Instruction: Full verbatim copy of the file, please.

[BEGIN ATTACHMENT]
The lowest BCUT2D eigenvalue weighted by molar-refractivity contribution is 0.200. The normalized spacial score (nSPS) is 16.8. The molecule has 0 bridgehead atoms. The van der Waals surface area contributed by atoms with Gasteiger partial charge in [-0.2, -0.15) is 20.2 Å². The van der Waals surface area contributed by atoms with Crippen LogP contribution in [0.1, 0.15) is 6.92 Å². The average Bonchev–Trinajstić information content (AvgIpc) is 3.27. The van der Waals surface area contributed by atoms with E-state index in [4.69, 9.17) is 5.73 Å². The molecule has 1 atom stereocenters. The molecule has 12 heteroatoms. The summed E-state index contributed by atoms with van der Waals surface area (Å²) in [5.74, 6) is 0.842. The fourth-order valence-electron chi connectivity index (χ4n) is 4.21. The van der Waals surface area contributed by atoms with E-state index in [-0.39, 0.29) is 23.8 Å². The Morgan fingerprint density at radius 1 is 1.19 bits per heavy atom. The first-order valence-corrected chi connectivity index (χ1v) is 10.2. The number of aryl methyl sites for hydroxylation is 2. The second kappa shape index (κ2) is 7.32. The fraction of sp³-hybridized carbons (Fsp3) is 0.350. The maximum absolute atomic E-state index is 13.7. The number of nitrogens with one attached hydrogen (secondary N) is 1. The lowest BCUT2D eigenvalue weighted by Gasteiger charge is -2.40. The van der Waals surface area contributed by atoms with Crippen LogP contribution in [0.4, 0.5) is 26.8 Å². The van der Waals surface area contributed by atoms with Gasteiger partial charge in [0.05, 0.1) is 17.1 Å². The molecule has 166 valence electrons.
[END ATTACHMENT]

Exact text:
The lowest BCUT2D eigenvalue weighted by molar-refractivity contribution is 0.200. The normalized spacial score (nSPS) is 16.8. The molecule has 0 bridgehead atoms. The van der Waals surface area contributed by atoms with Gasteiger partial charge in [-0.2, -0.15) is 20.2 Å². The van der Waals surface area contributed by atoms with Crippen LogP contribution in [0.1, 0.15) is 6.92 Å². The average Bonchev–Trinajstić information content (AvgIpc) is 3.27. The van der Waals surface area contributed by atoms with E-state index in [4.69, 9.17) is 5.73 Å². The molecule has 1 atom stereocenters. The molecule has 12 heteroatoms. The summed E-state index contributed by atoms with van der Waals surface area (Å²) in [5.74, 6) is 0.842. The fourth-order valence-electron chi connectivity index (χ4n) is 4.21. The van der Waals surface area contributed by atoms with E-state index in [-0.39, 0.29) is 23.8 Å². The Morgan fingerprint density at radius 1 is 1.19 bits per heavy atom. The first-order valence-corrected chi connectivity index (χ1v) is 10.2. The number of aryl methyl sites for hydroxylation is 2. The second kappa shape index (κ2) is 7.32. The fraction of sp³-hybridized carbons (Fsp3) is 0.350. The maximum absolute atomic E-state index is 13.7. The number of nitrogens with one attached hydrogen (secondary N) is 1. The lowest BCUT2D eigenvalue weighted by Gasteiger charge is -2.40. The van der Waals surface area contributed by atoms with Crippen LogP contribution in [0.4, 0.5) is 26.8 Å². The van der Waals surface area contributed by atoms with Gasteiger partial charge in [0.05, 0.1) is 17.1 Å². The molecule has 166 valence electrons.